WHEN DID YOU KNOW YOU WANTED TO BE AN AUTHOR?
Throughout most of my years at primary school, I wanted to be an illustrator for superhero comics. Then it dawned on me: I enjoyed composing the story much more than illustrating the panels. I knew by about the age of 11 that I was a writer. My goal was to write novels. However, university exposed me to a fascinating range of options that I hadn’t considered before, so I spent the next 20 years or so writing feature articles, TV scripts, and various non-fictions including books and medical information. I came to fiction in my late thirties, writing my first short story in 2005. These days, I mostly write across the darker spectrum of crime, noir and horror.
WHAT IS YOUR FAVOURITE THING ABOUT BEING AN AUTHOR?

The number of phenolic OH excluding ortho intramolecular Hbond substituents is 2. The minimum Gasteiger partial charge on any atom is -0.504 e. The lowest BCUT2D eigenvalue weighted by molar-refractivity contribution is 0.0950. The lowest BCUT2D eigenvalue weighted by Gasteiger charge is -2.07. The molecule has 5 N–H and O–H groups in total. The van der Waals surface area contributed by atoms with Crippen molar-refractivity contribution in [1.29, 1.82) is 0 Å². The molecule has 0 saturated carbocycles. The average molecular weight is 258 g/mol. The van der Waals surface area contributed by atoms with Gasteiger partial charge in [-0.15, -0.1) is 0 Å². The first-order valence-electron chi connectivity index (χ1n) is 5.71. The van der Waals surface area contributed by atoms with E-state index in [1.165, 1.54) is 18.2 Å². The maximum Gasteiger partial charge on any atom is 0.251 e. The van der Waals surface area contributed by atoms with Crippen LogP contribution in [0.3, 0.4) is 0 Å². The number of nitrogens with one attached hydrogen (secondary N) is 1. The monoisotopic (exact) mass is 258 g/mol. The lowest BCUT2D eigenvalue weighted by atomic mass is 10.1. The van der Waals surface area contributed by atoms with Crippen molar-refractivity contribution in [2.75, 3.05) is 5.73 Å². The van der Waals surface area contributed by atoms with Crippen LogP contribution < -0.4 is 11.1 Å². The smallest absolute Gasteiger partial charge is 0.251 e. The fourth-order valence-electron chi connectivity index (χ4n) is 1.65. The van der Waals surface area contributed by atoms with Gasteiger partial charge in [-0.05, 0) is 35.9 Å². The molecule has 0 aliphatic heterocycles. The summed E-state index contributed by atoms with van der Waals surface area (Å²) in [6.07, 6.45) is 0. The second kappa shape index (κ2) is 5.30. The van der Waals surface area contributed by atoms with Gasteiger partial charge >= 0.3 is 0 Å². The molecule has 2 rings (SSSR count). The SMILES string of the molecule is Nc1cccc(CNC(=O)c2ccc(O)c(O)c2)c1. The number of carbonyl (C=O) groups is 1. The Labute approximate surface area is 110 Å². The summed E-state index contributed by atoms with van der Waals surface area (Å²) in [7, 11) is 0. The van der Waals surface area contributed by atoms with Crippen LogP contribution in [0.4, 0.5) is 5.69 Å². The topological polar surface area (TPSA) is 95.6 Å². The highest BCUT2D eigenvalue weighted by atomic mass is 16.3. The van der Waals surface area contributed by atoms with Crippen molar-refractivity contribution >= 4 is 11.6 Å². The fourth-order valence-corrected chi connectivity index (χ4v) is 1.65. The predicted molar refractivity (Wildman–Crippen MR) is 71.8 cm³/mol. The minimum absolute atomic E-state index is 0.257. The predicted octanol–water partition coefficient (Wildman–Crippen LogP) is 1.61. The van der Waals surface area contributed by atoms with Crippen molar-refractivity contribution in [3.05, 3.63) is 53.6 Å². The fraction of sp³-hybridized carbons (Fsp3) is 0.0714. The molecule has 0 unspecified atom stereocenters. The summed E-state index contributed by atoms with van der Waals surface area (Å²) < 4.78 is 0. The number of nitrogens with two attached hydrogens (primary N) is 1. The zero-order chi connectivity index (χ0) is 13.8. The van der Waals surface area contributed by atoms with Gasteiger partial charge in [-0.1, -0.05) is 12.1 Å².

Oh, I have so many favourite things. I can’t choose!
Writing gives me a mental high. The deep level of absorption while writing feels like an intense meditation session, where the world and the self drop away.
I enjoy the research phase a great deal. Thorough research opens a story to many possibilities. For my horror novel Devil Dragon, I had to learn about guns, palaeontology and herpetology. Once I exhausted my own research methods, I turned to experts. I love that “a-ha” moment when you stumble upon a nugget of information that blossoms into a scene within your mind’s eye.
And yes, it sounds like a cliché, but writing is a kind of therapy. For my dark literary collection, 300 Degree Days and Other Stories, I rifled through memories, and re-imagined the emotions I’d experienced in fictional form. It’s cathartic when you manage to pin down a particular feeling on paper.
I also relish working with editors, publishers, cover designers, PR people. Getting feedback from readers is so rewarding. Recently, a reader described my horror collection Perfect Little Stitches and Other Stories as “a treasure trove”, and that’s the kind of praise I hold close to my heart.
HAVE YOU BEEN INSPIRED BY OTHER AUTHORS? IF SO, WHO?